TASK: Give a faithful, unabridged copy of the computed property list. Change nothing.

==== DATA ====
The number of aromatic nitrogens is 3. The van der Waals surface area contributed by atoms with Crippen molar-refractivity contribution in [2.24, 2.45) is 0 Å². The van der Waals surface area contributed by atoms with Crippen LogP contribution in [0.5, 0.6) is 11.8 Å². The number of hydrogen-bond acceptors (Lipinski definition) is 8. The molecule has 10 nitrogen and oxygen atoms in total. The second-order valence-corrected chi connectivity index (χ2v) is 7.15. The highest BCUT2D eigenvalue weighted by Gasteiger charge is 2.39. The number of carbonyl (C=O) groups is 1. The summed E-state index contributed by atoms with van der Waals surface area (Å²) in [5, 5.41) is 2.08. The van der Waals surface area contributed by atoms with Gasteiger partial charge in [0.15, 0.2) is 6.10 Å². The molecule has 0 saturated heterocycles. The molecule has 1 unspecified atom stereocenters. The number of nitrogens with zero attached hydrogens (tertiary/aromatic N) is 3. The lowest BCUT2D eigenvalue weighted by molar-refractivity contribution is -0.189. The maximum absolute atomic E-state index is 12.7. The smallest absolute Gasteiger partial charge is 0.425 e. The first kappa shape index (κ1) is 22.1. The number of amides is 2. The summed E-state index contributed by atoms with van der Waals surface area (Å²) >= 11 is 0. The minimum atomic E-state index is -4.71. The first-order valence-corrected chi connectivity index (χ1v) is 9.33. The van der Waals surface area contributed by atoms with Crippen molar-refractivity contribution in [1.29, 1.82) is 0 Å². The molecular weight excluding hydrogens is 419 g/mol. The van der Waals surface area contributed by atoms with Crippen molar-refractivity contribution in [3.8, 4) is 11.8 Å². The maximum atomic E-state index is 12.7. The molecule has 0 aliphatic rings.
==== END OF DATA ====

The number of aromatic nitrogens is 3. The van der Waals surface area contributed by atoms with Crippen molar-refractivity contribution in [2.24, 2.45) is 0 Å². The van der Waals surface area contributed by atoms with Crippen LogP contribution in [0.5, 0.6) is 11.8 Å². The number of hydrogen-bond acceptors (Lipinski definition) is 8. The molecule has 10 nitrogen and oxygen atoms in total. The second-order valence-corrected chi connectivity index (χ2v) is 7.15. The highest BCUT2D eigenvalue weighted by Gasteiger charge is 2.39. The number of carbonyl (C=O) groups is 1. The summed E-state index contributed by atoms with van der Waals surface area (Å²) in [5, 5.41) is 2.08. The van der Waals surface area contributed by atoms with Gasteiger partial charge in [0.15, 0.2) is 6.10 Å². The molecule has 0 saturated heterocycles. The molecule has 1 unspecified atom stereocenters. The number of nitrogens with zero attached hydrogens (tertiary/aromatic N) is 3. The lowest BCUT2D eigenvalue weighted by molar-refractivity contribution is -0.189. The maximum absolute atomic E-state index is 12.7. The smallest absolute Gasteiger partial charge is 0.425 e. The first kappa shape index (κ1) is 22.1. The number of amides is 2. The summed E-state index contributed by atoms with van der Waals surface area (Å²) >= 11 is 0. The minimum atomic E-state index is -4.71. The first-order valence-corrected chi connectivity index (χ1v) is 9.33. The van der Waals surface area contributed by atoms with Crippen molar-refractivity contribution in [1.29, 1.82) is 0 Å². The molecular weight excluding hydrogens is 419 g/mol. The van der Waals surface area contributed by atoms with Crippen molar-refractivity contribution in [3.8, 4) is 11.8 Å². The maximum atomic E-state index is 12.7. The molecule has 0 aliphatic rings.